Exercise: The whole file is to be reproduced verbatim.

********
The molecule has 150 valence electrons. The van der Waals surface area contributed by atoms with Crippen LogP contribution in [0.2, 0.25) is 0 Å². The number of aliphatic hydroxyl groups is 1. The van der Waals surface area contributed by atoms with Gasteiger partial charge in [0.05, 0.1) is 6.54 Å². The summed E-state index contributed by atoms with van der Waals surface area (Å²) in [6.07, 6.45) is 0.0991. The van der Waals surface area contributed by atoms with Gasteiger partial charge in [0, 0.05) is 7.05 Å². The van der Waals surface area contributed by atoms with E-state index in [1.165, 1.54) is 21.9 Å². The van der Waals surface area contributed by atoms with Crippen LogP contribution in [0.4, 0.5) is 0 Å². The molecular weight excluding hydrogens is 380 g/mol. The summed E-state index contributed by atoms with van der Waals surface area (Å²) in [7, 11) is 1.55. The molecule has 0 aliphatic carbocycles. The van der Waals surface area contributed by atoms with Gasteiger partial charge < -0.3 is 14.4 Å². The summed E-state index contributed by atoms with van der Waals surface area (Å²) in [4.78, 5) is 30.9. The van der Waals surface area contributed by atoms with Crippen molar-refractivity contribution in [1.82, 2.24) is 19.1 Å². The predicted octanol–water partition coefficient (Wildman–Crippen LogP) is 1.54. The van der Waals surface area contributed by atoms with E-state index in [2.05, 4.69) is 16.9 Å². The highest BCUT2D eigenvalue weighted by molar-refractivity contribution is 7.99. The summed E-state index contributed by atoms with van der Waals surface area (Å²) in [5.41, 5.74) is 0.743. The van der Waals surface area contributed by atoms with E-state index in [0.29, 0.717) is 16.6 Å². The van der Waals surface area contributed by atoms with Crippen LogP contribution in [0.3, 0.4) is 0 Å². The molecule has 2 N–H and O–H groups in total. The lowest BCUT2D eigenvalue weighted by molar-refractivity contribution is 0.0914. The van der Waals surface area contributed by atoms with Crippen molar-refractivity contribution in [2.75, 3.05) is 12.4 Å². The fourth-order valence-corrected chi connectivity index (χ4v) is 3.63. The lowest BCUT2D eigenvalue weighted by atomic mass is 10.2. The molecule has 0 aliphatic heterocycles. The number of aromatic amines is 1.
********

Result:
The molecule has 150 valence electrons. The van der Waals surface area contributed by atoms with Crippen LogP contribution in [0.2, 0.25) is 0 Å². The number of aliphatic hydroxyl groups is 1. The van der Waals surface area contributed by atoms with Gasteiger partial charge in [0.05, 0.1) is 6.54 Å². The summed E-state index contributed by atoms with van der Waals surface area (Å²) in [6.07, 6.45) is 0.0991. The van der Waals surface area contributed by atoms with Gasteiger partial charge in [0, 0.05) is 7.05 Å². The van der Waals surface area contributed by atoms with E-state index in [1.165, 1.54) is 21.9 Å². The van der Waals surface area contributed by atoms with Crippen LogP contribution in [0.4, 0.5) is 0 Å². The molecular weight excluding hydrogens is 380 g/mol. The summed E-state index contributed by atoms with van der Waals surface area (Å²) in [7, 11) is 1.55. The molecule has 0 aliphatic carbocycles. The van der Waals surface area contributed by atoms with Gasteiger partial charge < -0.3 is 14.4 Å². The summed E-state index contributed by atoms with van der Waals surface area (Å²) in [4.78, 5) is 30.9. The van der Waals surface area contributed by atoms with Crippen molar-refractivity contribution in [1.82, 2.24) is 19.1 Å². The predicted octanol–water partition coefficient (Wildman–Crippen LogP) is 1.54. The van der Waals surface area contributed by atoms with E-state index in [2.05, 4.69) is 16.9 Å². The highest BCUT2D eigenvalue weighted by molar-refractivity contribution is 7.99. The summed E-state index contributed by atoms with van der Waals surface area (Å²) in [5.41, 5.74) is 0.743. The van der Waals surface area contributed by atoms with E-state index in [0.29, 0.717) is 16.6 Å². The van der Waals surface area contributed by atoms with Crippen LogP contribution in [0.3, 0.4) is 0 Å². The molecule has 2 N–H and O–H groups in total. The lowest BCUT2D eigenvalue weighted by molar-refractivity contribution is 0.0914. The van der Waals surface area contributed by atoms with Crippen molar-refractivity contribution in [2.75, 3.05) is 12.4 Å². The fourth-order valence-corrected chi connectivity index (χ4v) is 3.63. The lowest BCUT2D eigenvalue weighted by atomic mass is 10.2. The molecule has 0 aliphatic heterocycles. The number of aromatic amines is 1.